Vaccination to protect flocks in geographic areas in the U.S. hard hit by avian influenza has been espoused by some poultry veterinarians as an alternative means of working out of the current disease challenge. There is more support for the vaccination alternative in the layer and turkey industries than in broilers, because of these two industries keep their birds longer and tend to have multi-age farms. Breeder companies see improved biosecurity, rather than vaccination, as the most effective means of protecting poultry from avian influenza.
Biosecurity versus vaccination
Jerry Moye, president, Cobb-Vantress, is not a proponent of vaccination; he thinks enhanced biosecurity is a better investment for poultry producers. He said: “If it is a disease that can be eradicated, our choice is always going to be around managing biosecurity and communicating to growers and team members about the importance of their role.” The payoff from enhanced biosecurity isn’t just from avoiding a particular disease; it can also lead to improved bird performance and food safety. “Biosecurity is the stronger program to build. You may be focused on controlling a specific disease like mycoplasma with your biosecurity program, but you are going to have a positive impact on a lot of other diseases and the general health of your birds,” he said.
Dr. Hellen Wojcinski, science and sustainability manager for Hybrid Turkeys, which is part of Hendrix Genetics, said: “Vaccination to provide some protection to valuable genetic stock may become necessary but regions, such as South America, will not accept product originating from flocks which have been vaccinated for any type of influenza. This is not science-based and these restrictions need to be re-evaluated by the importing countries' veterinary service, otherwise poultry companies within these areas may be impacted.”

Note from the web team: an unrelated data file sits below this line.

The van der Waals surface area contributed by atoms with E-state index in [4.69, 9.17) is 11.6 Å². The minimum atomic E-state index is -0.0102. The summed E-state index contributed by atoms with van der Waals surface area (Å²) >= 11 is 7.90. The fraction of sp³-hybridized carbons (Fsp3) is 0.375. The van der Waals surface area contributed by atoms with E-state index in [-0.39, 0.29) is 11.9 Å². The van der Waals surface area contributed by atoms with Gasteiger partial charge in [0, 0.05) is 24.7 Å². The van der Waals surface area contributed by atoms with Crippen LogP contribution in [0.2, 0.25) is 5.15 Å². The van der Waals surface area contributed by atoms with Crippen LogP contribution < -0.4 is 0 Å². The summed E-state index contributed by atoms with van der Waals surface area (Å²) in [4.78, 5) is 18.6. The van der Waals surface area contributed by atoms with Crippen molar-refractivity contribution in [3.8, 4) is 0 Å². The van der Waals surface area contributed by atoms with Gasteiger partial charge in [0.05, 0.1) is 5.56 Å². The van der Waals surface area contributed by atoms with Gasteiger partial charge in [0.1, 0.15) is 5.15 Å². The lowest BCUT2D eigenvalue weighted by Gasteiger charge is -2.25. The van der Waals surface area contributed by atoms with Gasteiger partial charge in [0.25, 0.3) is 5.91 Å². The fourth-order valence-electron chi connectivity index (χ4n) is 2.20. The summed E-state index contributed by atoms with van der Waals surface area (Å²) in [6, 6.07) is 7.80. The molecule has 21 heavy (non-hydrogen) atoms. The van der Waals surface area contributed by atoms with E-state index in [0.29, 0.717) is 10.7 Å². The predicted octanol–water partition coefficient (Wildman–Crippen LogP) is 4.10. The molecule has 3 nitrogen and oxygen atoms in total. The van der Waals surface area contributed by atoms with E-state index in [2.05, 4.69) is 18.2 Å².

Geographic dispersion of genetic stoc k
The current outbreak of highly pathogenic avian influenza that has been spread by migratory birds from Asia to Europe, North Africa and North America is likely to be around for at least a few years, according to disease experts. This is the reality that the world wide poultry industry now faces. Moye said: “We will be dealing with a population of wild birds in our flyways that have a significant amount of avian flu in them and we have to ask ourselves how we better prepare ourselves for alternative sourcing of products so we don’t have interruptions.”
Having grandparent stock placed around the world is a common strategy of primary breeders that might be stretched even further in the future. Dr. Travis Schaal, technical services and regulatory veterinarian, Hy-Line International, said: “Another potential step is strategic placement of additional breeding stock in additional locations to help optimize product security and export capabilities.”
Avian influenza and compartmentalization
The concept of compartmentalization, or establishing that a given operation has taken biosecurity steps which segregate it from disease challenges that may be present in its vicinity, seems custom made for the current worldwide avian influenza challenge. Unfortunately, compartmentalization has not gained much acceptance by governmental bodies.
Wojcinski said: “Compartmentalization is still a work in progress with primary breeders actively moving forward on this initiative. It still requires that trading partners accept the compartment which would allow genetic stock to both enter and exit a region where highly pathogenic avian influenza is occurring.”
Dr. Alberto Torres, export manager, for Cobb-Vantress, said that he has seen a shift in USDA from being skeptical of the concept of compartmentalization to the agency becoming an advocate for it. He reports that breeding companies are still working on a plan with the USDA for establishing compartments in the U.S. Torres said that they are probably still a year away from when companies can apply to have operations recognized as compartments.